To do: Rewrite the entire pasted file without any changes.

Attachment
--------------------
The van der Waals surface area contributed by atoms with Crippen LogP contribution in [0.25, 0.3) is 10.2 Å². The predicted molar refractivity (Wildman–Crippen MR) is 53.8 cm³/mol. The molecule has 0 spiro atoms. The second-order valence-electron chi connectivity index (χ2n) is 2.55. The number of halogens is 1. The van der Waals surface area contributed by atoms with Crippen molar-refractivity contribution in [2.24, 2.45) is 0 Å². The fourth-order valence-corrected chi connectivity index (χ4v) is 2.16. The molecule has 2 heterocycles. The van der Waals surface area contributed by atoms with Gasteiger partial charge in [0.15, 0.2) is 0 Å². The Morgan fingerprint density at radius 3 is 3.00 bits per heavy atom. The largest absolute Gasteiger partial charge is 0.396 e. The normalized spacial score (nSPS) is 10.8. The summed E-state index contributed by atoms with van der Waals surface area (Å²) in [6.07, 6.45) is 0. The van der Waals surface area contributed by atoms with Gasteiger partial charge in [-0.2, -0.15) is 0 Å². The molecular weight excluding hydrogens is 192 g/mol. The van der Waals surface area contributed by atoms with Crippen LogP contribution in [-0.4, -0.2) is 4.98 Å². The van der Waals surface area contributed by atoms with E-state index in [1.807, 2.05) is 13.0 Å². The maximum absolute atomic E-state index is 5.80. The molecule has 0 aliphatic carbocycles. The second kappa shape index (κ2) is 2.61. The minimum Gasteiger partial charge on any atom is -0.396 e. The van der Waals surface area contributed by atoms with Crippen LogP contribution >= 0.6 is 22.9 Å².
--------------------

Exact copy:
The van der Waals surface area contributed by atoms with Crippen LogP contribution in [0.25, 0.3) is 10.2 Å². The predicted molar refractivity (Wildman–Crippen MR) is 53.8 cm³/mol. The molecule has 0 spiro atoms. The second-order valence-electron chi connectivity index (χ2n) is 2.55. The number of halogens is 1. The van der Waals surface area contributed by atoms with Crippen molar-refractivity contribution in [2.24, 2.45) is 0 Å². The fourth-order valence-corrected chi connectivity index (χ4v) is 2.16. The molecule has 2 heterocycles. The van der Waals surface area contributed by atoms with Gasteiger partial charge in [0.15, 0.2) is 0 Å². The Morgan fingerprint density at radius 3 is 3.00 bits per heavy atom. The largest absolute Gasteiger partial charge is 0.396 e. The normalized spacial score (nSPS) is 10.8. The summed E-state index contributed by atoms with van der Waals surface area (Å²) in [6.07, 6.45) is 0. The van der Waals surface area contributed by atoms with Gasteiger partial charge in [-0.2, -0.15) is 0 Å². The molecular weight excluding hydrogens is 192 g/mol. The van der Waals surface area contributed by atoms with Crippen LogP contribution in [-0.4, -0.2) is 4.98 Å². The van der Waals surface area contributed by atoms with E-state index in [1.807, 2.05) is 13.0 Å². The maximum absolute atomic E-state index is 5.80. The molecule has 0 aliphatic carbocycles. The second kappa shape index (κ2) is 2.61. The minimum Gasteiger partial charge on any atom is -0.396 e. The van der Waals surface area contributed by atoms with Crippen LogP contribution >= 0.6 is 22.9 Å².